# 7.3 Lenses, Mirrors, Cameras, and Telescopes

Critical Questions:

• What does a lens do?
• Why do things look bigger or smaller or otherwise distorted when seen through a lens?

Lenses have been around for a very long time. This isn’t too suprising – as soon as humans starting working with glass, it’s not hard to imagine someone looking through a curved piece and noticing that it made things look strange.

The most likely uses for lenses through most of history were to see small things more clearly and to start fires. The latter use is fairly easy to understand: lenses are very good at focussing beams of light. Since we know that light tends to increase temperature, it makes sense that a highly focussed beam of light could be strong enough to start a fire.

But why does focussing rays of light make objects appear magnified?

The first thing to know is that light always travels in straight lines, unless it comes into contact with solid objects. From the previous sections, we know that the reason we can see things is because they emit light towards our eyes.1 But this emission of light goes out from every point on an object, and in all directions. There’s nothing special about the spot where our eyes are located – they just pick up some of this electromagnetic signal that’s spreading out from the source.

So, for example, consider this dog:

If we choose just one point on this dog, and a few light rays coming from that point, we have a picture that looks a bit like this:

Now let’s watch what happens when some of that light reaches someone’s eye:

(Remember, I’m only drawing some of the light coming from one point on the dog. If I were to try to draw this same diagram for every ray coming from every point, it would be entirely too messy to understand.)

As you can see, it’s not just one ray that reaches the eye from this point, but a collection of rays. And they have a very distinct shape.

It turns out that our eyes are able to detect how far away an object is by estimating where the light came from – that is, where those diverging rays of light all originated. (There’ll be more information on this in the very next section.) We do this for every point on every object we look at, and when we put them together, we get a three-dimensional view of the world around us.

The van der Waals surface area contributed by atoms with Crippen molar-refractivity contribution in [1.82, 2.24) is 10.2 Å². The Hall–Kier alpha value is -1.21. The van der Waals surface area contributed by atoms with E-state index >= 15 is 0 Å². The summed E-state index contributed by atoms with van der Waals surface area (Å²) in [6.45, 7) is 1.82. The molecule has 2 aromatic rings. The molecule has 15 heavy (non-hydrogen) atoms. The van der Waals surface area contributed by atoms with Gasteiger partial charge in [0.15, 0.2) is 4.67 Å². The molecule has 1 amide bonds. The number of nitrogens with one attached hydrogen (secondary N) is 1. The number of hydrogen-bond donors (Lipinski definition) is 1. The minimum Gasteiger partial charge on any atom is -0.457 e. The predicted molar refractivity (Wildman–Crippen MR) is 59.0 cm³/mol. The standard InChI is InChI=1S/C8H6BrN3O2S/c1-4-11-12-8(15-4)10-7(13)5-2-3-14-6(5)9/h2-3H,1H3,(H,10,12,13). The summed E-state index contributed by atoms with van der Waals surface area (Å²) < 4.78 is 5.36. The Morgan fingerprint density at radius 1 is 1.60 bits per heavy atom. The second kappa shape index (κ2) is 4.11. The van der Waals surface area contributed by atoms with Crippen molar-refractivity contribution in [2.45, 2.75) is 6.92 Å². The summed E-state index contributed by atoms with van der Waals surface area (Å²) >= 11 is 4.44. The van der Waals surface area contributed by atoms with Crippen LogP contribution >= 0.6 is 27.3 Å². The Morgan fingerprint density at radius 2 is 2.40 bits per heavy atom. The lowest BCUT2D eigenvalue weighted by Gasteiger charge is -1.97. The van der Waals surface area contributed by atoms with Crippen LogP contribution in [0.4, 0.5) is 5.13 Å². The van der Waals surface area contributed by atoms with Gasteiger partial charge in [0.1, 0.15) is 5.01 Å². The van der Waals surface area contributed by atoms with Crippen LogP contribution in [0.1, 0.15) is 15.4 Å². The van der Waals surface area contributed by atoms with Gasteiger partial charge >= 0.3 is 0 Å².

I’ve already said that a lens can be used to focus light. So what would that do to the light coming from this dog?

The light comes from the dog’s ear, being emitted in all directions. Some of it passes through the lens and gets focussed at another spot, then keeps going.

Now here’s the important question: if those light rays kept going to the right and eventually entered an eye, how would this look any different than if the dog’s ear were located at that second point, where the light beams cross?

The answer is that there would be no difference. All this lens does is to take some of the light leaving the dog and cause it to meet up again somewhere else. That new point acts just like the original light source, giving off light rays that spread out in all directions.

So if you looked through that lens, and your eye was at the correct distance, the dog would appear much closer to you than before.

Using this kind of logic, you can set up different lenses of different shapes and sizes to do all kinds of things to light. While the lens above caused light to focus, other shapes of lenses can make light beams spread farther apart. You can make things appear closer or farther away, bigger or smaller, even upside-down. Telescopes use combinations of lenses that either focus light or spread it farther apart in order to make distant objects seem much larger and closer.

Cameras use lenses to focus light at one particular spot: on the film or digital detector. Depending on the distance of the object being photographed, the lenses inside have to be closer or farther apart from each other in order to focus the light at the correct location. When you adjust a camera’s focus, you’re changing the distances between the lenses inside.

Eyeglasses do something a little bit more complicated: they make the light from either distant or very close objects focus at a spot within the visible range of the wearer – in other words, they basically move the light source from a place where the person can’t focus to a place where they can.

In the next section, we’ll learn how we animals created lenses out of living tissue in order to see.

Big Ideas:

• Lenses cause light beams to focus at one spot or spread farther apart.
• Since our eyes can detect where groups of light beams originated, lenses “move” light sources by making them seem to have originated from a different location.
• Optical devices such as cameras and telescopes use combinations of lenses to achieve various results.

Next: 7.4 – The Eye

Previous: 7.2 – Light

1. To be clear, this “emission” can be a reflection, a scattering, or a glow, as in a light bulb.